US finance chief fails to endorse Lagarde for top IMF job
The US treasury secretary Timothy Geithner has stopped short of endorsing Christine Lagarde’s qualifications to head up the International Monetary Fund (IMF) but praised her qualifications.
He said Ms Lagarde, who confirmed her bid yesterday: “is an exceptionally capable person, an excellent mix of financial economic knowledge, talent and the kind of political skill you need to navigate this context,”
Timothy Geithner also said a second candidate, Mexican central bank governor Agustin Carstens, is also “very talented.”
Ms Lagarde would succeed the now disgraced Dominique Strauss-Kahn and become the first woman to lead the Washington-based lender to nations since its founding in 1945.
She now has the backing of Europe’s main economies, including Ireland and, according to her government, China.
France’s negative attitude towards Ireland’s debt and our 12.5pc low corporation tax rate has raised questions as to whether she would be sympathetic to our attempts to clean up the mess.
But some believe she will have to don an IMF hat if she gets the job and move away the opinions of president Nicolas Sarkozy.
Nobel-prize winning economist Robert Mundell said Ms Lagarde could help repair the damage done to the IMF by the arrest of Mr Strauss-Kahn on charges of sexual assault and attempted rape.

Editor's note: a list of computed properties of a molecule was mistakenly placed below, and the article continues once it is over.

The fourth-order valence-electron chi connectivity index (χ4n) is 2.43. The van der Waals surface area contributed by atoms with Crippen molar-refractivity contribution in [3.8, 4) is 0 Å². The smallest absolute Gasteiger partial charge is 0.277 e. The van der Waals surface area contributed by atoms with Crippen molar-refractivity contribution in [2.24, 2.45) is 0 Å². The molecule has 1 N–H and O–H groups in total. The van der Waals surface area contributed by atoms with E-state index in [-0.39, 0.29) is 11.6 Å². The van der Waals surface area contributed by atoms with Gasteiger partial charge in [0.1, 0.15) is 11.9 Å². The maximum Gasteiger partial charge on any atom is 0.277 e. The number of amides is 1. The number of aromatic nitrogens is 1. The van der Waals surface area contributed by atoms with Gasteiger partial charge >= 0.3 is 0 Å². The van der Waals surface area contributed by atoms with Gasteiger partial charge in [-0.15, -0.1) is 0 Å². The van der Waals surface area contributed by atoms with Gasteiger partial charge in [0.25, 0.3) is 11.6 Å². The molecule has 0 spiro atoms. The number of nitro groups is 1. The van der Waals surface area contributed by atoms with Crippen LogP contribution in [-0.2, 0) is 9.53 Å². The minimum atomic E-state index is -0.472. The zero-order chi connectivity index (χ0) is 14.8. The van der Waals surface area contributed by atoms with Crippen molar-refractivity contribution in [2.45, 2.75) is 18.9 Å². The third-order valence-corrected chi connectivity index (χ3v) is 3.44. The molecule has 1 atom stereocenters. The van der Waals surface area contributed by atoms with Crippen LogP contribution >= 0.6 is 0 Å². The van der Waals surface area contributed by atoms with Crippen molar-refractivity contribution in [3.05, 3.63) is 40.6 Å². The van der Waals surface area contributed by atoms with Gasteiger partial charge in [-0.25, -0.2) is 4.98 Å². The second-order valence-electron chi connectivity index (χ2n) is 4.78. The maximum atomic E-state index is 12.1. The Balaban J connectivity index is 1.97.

“She’s made a tremendous impression,” Mr Mundell, a member of the faculty at Columbia University and an adviser to the IMF, said in an interview.
“What the IMF needs right now, in backing up from the fiasco recently, is someone who can lead strongly.”
Mr Carstens, a former IMF deputy managing director, remains the Mexican government’s choice for the IMF even after Mr Lagarde announced her candidacy, Mexican Finance Minister Ernesto Cordero said.
“They are both strong, credible candidates,” Mr Cordero added. “We agreed that what the IMF needs is an open, transparent, merit-based process.”
The IMF executive directors representing Brazil, Russia, India, China and South Africa have protested the presumption that the fund’s next chief once again be a European while failing to unite around an alternative to Ms Lagarde.
By tradition, the head of the IMF has always been a European, while the World Bank president has been a US citizen. Countries from the European Union hold about 31pc of the votes at the agency and the US almost 17pc.
A lawyer who practiced in the US before entering French government in 2005, Ms Lagarde would bring frontline experience of the sovereign-debt crisis as Greece’s debt woes threaten to spark another round of contagion across the euro region.